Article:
Edited by MichaelT
Added info

Share this post


Link to post
Share on other sites
1 hour ago, CWitek said:

It was an interesting meeting.  It was pretty clear that everyone understood that there was a problem; it also seemed that most weren't quite certain what to do next, and were stalling for time in order to figure something out.  Some people who are usually very vocal at striped bass meetings said nothing at all.

 

At the same time, battle lines were being drawn.  It's clear that Maryland is going to lead the fight against any real effort to rebuild the stock, and will be trying to convince the Management Board to initiate a new amendment--a longer process than initiating an addendum--that will lower the spawning stock biomass target and threshold and increase the acceptable fishing mortality rate.  Delaware seems to be Maryland's most avid co-conspirator.  New England will lead the battle to rebuild the stock, with northern New England likely leading the fight.  A lot of the other states are probably still working out their positions, with the preliminary assessment review serving a sizable dose of reality to the usual pro-harvest voices, while the usual pro-conservation voices may be a little cowed by the size of the cutbacks needed to effectively end overfishing and rebuild the stock.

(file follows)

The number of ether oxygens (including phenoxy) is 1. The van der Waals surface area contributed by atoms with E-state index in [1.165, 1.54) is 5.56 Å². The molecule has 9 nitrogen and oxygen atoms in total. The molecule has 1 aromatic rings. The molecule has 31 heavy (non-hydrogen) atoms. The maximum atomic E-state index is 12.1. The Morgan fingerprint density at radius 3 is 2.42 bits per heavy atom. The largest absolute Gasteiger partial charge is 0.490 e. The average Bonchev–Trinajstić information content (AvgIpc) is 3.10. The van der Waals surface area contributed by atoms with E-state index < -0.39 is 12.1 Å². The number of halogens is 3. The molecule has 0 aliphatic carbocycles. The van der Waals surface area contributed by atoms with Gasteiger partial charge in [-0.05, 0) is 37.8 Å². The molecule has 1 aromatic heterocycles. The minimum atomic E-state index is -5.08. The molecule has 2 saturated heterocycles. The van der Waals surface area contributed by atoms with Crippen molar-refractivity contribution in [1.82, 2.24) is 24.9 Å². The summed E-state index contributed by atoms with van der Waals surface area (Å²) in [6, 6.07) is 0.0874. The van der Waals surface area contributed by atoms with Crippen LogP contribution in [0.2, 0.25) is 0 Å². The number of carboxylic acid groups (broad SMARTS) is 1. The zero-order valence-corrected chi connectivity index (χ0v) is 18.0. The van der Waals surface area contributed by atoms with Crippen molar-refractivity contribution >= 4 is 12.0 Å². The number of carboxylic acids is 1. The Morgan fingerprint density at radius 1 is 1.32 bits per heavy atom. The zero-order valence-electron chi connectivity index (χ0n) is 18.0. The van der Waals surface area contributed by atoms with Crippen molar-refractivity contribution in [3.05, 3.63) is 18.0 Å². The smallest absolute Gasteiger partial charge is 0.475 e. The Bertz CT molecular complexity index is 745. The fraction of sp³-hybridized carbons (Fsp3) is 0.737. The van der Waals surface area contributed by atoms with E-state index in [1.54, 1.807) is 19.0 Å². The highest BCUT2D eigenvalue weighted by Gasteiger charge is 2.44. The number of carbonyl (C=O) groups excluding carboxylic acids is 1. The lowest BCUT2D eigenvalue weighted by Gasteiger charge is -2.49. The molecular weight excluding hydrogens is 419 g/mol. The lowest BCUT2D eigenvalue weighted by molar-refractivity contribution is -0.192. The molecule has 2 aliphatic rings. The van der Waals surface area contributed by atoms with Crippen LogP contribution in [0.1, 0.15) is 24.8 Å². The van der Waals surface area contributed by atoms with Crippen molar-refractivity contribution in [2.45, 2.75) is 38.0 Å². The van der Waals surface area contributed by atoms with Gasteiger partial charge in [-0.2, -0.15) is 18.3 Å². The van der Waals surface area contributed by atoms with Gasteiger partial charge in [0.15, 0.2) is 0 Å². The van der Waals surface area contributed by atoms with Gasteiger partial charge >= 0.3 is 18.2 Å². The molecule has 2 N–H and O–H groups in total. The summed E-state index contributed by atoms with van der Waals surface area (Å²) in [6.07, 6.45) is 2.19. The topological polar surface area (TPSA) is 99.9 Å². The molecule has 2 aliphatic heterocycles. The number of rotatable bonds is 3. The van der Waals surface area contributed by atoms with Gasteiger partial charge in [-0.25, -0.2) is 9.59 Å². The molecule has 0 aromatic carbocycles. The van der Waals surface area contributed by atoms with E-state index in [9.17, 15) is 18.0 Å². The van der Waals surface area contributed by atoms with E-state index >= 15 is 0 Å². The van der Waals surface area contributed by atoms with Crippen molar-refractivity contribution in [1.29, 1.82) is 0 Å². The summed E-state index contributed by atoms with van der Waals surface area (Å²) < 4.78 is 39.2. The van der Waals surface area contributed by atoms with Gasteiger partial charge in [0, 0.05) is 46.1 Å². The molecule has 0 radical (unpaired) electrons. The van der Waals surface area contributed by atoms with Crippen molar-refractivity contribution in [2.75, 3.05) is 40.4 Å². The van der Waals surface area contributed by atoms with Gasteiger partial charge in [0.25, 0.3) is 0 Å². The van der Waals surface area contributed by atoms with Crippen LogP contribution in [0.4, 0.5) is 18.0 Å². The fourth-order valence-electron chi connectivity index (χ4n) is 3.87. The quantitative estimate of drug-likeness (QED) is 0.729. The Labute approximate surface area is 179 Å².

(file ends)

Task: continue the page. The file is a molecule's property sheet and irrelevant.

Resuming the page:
The meeting ended with a nearly-unanimous motion to task the Technical Committee to come up with one set of regulations that would provide a 50% chance of ending overfishing and present it at the May meeting; there was also near-unanimous agreement to have staff write a letter recommending against opening the EEZ around Block Island, which again will be reviewed in May.